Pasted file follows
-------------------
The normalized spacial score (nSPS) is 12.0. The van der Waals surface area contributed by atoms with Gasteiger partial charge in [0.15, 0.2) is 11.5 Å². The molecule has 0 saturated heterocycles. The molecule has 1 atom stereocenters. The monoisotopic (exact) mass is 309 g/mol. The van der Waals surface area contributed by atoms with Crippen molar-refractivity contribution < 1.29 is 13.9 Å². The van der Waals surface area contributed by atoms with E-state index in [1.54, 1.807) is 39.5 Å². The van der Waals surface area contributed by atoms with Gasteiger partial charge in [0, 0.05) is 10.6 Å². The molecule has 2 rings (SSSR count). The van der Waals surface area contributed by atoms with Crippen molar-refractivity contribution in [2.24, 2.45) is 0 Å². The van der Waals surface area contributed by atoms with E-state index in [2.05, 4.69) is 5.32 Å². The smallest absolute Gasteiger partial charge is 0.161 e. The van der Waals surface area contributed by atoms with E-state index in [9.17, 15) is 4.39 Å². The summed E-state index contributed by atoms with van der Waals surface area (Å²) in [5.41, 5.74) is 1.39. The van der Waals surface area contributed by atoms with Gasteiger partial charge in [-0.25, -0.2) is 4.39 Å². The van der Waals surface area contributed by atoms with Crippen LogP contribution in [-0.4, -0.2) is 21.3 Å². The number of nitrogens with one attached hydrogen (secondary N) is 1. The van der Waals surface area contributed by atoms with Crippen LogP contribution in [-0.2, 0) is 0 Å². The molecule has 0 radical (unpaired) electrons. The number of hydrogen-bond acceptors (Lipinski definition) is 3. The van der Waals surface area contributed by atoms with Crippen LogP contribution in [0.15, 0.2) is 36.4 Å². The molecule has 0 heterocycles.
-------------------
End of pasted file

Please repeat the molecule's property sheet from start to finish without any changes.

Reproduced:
The normalized spacial score (nSPS) is 12.0. The van der Waals surface area contributed by atoms with Gasteiger partial charge in [0.15, 0.2) is 11.5 Å². The molecule has 0 saturated heterocycles. The molecule has 1 atom stereocenters. The monoisotopic (exact) mass is 309 g/mol. The van der Waals surface area contributed by atoms with Crippen molar-refractivity contribution < 1.29 is 13.9 Å². The van der Waals surface area contributed by atoms with E-state index in [1.54, 1.807) is 39.5 Å². The van der Waals surface area contributed by atoms with Gasteiger partial charge in [0, 0.05) is 10.6 Å². The molecule has 2 rings (SSSR count). The van der Waals surface area contributed by atoms with Crippen molar-refractivity contribution in [2.24, 2.45) is 0 Å². The van der Waals surface area contributed by atoms with E-state index in [2.05, 4.69) is 5.32 Å². The smallest absolute Gasteiger partial charge is 0.161 e. The van der Waals surface area contributed by atoms with E-state index in [9.17, 15) is 4.39 Å². The summed E-state index contributed by atoms with van der Waals surface area (Å²) in [5.41, 5.74) is 1.39. The van der Waals surface area contributed by atoms with Gasteiger partial charge in [-0.25, -0.2) is 4.39 Å². The van der Waals surface area contributed by atoms with Crippen LogP contribution in [-0.4, -0.2) is 21.3 Å². The number of nitrogens with one attached hydrogen (secondary N) is 1. The van der Waals surface area contributed by atoms with Crippen LogP contribution in [-0.2, 0) is 0 Å². The molecule has 0 radical (unpaired) electrons. The number of hydrogen-bond acceptors (Lipinski definition) is 3. The van der Waals surface area contributed by atoms with Crippen LogP contribution in [0.15, 0.2) is 36.4 Å². The molecule has 0 heterocycles.